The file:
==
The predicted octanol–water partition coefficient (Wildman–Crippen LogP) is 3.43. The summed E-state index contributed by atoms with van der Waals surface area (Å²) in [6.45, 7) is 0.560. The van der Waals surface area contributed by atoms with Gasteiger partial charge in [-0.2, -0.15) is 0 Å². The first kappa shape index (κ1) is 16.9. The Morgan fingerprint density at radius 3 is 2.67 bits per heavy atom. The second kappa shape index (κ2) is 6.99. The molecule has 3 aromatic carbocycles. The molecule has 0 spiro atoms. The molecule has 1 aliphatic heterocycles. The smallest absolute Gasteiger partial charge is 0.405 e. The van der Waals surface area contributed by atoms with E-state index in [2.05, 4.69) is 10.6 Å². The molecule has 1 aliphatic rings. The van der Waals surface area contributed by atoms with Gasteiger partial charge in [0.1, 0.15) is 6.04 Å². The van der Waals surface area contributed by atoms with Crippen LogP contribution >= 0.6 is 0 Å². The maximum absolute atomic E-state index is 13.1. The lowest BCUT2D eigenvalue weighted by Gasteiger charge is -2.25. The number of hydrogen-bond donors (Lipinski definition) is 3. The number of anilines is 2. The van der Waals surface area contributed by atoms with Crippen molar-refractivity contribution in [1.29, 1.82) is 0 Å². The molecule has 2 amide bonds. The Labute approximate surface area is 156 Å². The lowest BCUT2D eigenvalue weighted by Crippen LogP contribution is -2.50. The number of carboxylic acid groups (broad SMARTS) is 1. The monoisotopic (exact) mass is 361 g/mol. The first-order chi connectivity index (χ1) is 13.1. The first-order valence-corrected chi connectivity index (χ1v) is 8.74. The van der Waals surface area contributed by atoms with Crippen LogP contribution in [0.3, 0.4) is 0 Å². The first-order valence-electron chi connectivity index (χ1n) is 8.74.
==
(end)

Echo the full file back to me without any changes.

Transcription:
The predicted octanol–water partition coefficient (Wildman–Crippen LogP) is 3.43. The summed E-state index contributed by atoms with van der Waals surface area (Å²) in [6.45, 7) is 0.560. The van der Waals surface area contributed by atoms with Gasteiger partial charge in [-0.2, -0.15) is 0 Å². The first kappa shape index (κ1) is 16.9. The Morgan fingerprint density at radius 3 is 2.67 bits per heavy atom. The second kappa shape index (κ2) is 6.99. The molecule has 3 aromatic carbocycles. The molecule has 0 spiro atoms. The molecule has 1 aliphatic heterocycles. The smallest absolute Gasteiger partial charge is 0.405 e. The van der Waals surface area contributed by atoms with E-state index in [2.05, 4.69) is 10.6 Å². The molecule has 1 aliphatic rings. The van der Waals surface area contributed by atoms with Gasteiger partial charge in [0.1, 0.15) is 6.04 Å². The van der Waals surface area contributed by atoms with Crippen LogP contribution >= 0.6 is 0 Å². The maximum absolute atomic E-state index is 13.1. The lowest BCUT2D eigenvalue weighted by Gasteiger charge is -2.25. The number of hydrogen-bond donors (Lipinski definition) is 3. The number of anilines is 2. The van der Waals surface area contributed by atoms with Crippen molar-refractivity contribution in [1.29, 1.82) is 0 Å². The molecule has 2 amide bonds. The Labute approximate surface area is 156 Å². The lowest BCUT2D eigenvalue weighted by Crippen LogP contribution is -2.50. The number of carboxylic acid groups (broad SMARTS) is 1. The monoisotopic (exact) mass is 361 g/mol. The first-order chi connectivity index (χ1) is 13.1. The first-order valence-corrected chi connectivity index (χ1v) is 8.74. The van der Waals surface area contributed by atoms with Crippen LogP contribution in [0.3, 0.4) is 0 Å². The first-order valence-electron chi connectivity index (χ1n) is 8.74.